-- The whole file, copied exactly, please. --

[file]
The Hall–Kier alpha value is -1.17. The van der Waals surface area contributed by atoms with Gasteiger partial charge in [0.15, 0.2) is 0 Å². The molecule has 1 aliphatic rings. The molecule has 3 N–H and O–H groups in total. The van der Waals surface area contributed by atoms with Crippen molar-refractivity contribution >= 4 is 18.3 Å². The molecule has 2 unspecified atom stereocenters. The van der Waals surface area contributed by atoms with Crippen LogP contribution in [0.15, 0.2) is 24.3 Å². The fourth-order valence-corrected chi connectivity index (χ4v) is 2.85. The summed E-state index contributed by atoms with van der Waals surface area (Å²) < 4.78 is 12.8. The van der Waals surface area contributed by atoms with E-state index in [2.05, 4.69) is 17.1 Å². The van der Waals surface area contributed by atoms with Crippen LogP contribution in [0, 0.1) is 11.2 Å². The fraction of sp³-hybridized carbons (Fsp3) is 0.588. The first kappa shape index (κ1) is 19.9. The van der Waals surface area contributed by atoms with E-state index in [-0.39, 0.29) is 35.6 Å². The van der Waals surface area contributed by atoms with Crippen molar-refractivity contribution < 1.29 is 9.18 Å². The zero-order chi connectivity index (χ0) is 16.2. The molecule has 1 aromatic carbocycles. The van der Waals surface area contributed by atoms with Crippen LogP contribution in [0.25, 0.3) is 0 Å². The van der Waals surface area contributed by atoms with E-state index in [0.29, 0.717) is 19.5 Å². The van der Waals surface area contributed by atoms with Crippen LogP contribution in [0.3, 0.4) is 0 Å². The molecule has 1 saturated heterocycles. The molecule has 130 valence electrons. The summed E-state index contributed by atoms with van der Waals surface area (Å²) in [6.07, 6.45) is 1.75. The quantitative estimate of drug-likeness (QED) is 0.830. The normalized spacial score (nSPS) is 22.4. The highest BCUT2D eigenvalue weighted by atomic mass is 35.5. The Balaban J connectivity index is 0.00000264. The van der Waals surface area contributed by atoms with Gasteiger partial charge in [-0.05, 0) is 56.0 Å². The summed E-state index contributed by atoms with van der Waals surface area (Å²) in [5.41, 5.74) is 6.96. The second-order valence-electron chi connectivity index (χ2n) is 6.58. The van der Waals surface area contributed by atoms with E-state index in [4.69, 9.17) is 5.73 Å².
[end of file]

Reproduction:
The Hall–Kier alpha value is -1.17. The van der Waals surface area contributed by atoms with Gasteiger partial charge in [0.15, 0.2) is 0 Å². The molecule has 1 aliphatic rings. The molecule has 3 N–H and O–H groups in total. The van der Waals surface area contributed by atoms with Crippen molar-refractivity contribution >= 4 is 18.3 Å². The molecule has 2 unspecified atom stereocenters. The van der Waals surface area contributed by atoms with Crippen LogP contribution in [0.15, 0.2) is 24.3 Å². The fourth-order valence-corrected chi connectivity index (χ4v) is 2.85. The summed E-state index contributed by atoms with van der Waals surface area (Å²) < 4.78 is 12.8. The van der Waals surface area contributed by atoms with E-state index in [2.05, 4.69) is 17.1 Å². The van der Waals surface area contributed by atoms with Crippen LogP contribution in [0, 0.1) is 11.2 Å². The fraction of sp³-hybridized carbons (Fsp3) is 0.588. The first kappa shape index (κ1) is 19.9. The van der Waals surface area contributed by atoms with E-state index in [-0.39, 0.29) is 35.6 Å². The van der Waals surface area contributed by atoms with Crippen molar-refractivity contribution < 1.29 is 9.18 Å². The zero-order chi connectivity index (χ0) is 16.2. The molecule has 1 aromatic carbocycles. The van der Waals surface area contributed by atoms with Crippen LogP contribution in [0.25, 0.3) is 0 Å². The van der Waals surface area contributed by atoms with E-state index in [0.29, 0.717) is 19.5 Å². The van der Waals surface area contributed by atoms with Crippen LogP contribution in [0.3, 0.4) is 0 Å². The molecule has 1 saturated heterocycles. The molecule has 130 valence electrons. The summed E-state index contributed by atoms with van der Waals surface area (Å²) in [6.07, 6.45) is 1.75. The quantitative estimate of drug-likeness (QED) is 0.830. The normalized spacial score (nSPS) is 22.4. The highest BCUT2D eigenvalue weighted by atomic mass is 35.5. The Balaban J connectivity index is 0.00000264. The van der Waals surface area contributed by atoms with Gasteiger partial charge in [-0.05, 0) is 56.0 Å². The summed E-state index contributed by atoms with van der Waals surface area (Å²) in [5.41, 5.74) is 6.96. The second-order valence-electron chi connectivity index (χ2n) is 6.58. The van der Waals surface area contributed by atoms with E-state index in [4.69, 9.17) is 5.73 Å².